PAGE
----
One of the late president George H.W. Bush’s many foreign affairs successes has been overlooked: Mr. Bush played a critical role in ending apartheid in South Africa.
In late 1989, the white South African community elected leaders who grew up in the infamous apartheid system of extreme racial separation and discrimination. The new president, F.W. de Klerk, decided that South Africa could not make progress as an industrial nation without the full economic and political participation of the majority black community. He decided to end apartheid.
Mr. de Klerk’s decision was bitterly opposed in the hardcore white community who believed that foreign sanctions would never be removed in return for ending apartheid. They saw only the loss of their way of life. They sought to block the agreement Mr. de Klerk negotiated with Nelson Mandela for a new political framework and threatened violence.
When news of the political stalemate reached Mr. Bush in mid-1990, he took the initiative. He wrote to Mr. de Klerk and Mandela and promised the severe U.S. sanctions would be lifted. This had an immediate impact in gaining majority white approval for the new constitutional pact. The United States was the first to remove sanctions against South Africa.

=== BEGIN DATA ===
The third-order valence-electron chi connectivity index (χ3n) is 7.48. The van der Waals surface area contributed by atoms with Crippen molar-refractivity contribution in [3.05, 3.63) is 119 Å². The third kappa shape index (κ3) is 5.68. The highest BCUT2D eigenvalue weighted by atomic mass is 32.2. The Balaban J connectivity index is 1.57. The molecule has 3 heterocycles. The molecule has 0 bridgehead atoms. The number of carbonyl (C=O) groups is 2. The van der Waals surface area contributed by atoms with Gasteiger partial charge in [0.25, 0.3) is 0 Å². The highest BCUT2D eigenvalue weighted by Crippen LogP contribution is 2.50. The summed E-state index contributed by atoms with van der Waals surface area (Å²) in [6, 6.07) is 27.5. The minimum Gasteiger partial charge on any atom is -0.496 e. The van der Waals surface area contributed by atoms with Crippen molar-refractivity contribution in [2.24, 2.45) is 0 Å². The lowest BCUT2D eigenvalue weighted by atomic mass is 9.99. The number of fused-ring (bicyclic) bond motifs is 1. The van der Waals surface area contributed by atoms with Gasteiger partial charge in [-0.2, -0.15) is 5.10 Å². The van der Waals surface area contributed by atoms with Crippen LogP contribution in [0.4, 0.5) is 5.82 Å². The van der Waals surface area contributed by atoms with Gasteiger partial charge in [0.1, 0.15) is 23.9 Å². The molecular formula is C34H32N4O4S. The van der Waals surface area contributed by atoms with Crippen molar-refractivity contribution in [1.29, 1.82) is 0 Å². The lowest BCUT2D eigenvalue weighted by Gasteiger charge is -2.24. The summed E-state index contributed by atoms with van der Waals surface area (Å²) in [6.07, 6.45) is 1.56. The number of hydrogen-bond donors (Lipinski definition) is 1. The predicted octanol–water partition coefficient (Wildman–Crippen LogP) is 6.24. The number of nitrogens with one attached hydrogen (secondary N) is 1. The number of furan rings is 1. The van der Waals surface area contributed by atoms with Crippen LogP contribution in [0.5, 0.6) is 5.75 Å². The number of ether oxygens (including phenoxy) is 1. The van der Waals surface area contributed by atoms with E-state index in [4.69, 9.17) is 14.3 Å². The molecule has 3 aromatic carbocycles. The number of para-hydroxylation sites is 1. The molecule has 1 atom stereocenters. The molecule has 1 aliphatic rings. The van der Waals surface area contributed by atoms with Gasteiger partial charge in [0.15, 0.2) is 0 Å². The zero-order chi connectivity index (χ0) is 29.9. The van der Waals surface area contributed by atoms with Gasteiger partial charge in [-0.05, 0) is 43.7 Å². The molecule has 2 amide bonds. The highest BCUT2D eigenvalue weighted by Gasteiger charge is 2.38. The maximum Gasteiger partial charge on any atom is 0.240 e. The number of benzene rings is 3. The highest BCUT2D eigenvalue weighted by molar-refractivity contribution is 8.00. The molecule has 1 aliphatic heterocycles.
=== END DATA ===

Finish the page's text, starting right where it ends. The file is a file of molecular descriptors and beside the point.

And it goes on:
Herman J. Cohen, Washington
The writer was assistant secretary of state for African affairs under President George H.W. Bush.
In December 1992, after losing the election, then-President George H.W. Bush ordered U.S. soldiers and Marines to Somalia. The mission of Operation Restore Hope was to ensure the delivery by nongovernmental organizations and international aid agencies of food and medicine to Somalis. This required taking on local Somali warlords and their militias who were blocking shipments, seizing and selling them on the black market, and extorting “protection money” from the NGOs. In Somalia, as in Kuwait, Mr. Bush put together a coalition of nations — Australia, Botswana, Canada, France, Italy, Nigeria and others — that sent troops to assist in this armed humanitarian intervention. Tens of thousands of Somali men, women and children, perhaps even hundreds of thousands, who would have died of starvation or disease owe their lives to Mr. Bush’s decision. It evidenced Mr. Bush’s compassion and humanity and his courage to make the moral choice when he simply could have left the problem to President-elect Bill Clinton.
Martin R. Ganzglass, Washington
The writer was a special adviser to the U.S. ambassador in Somalia during Operation Restore Hope.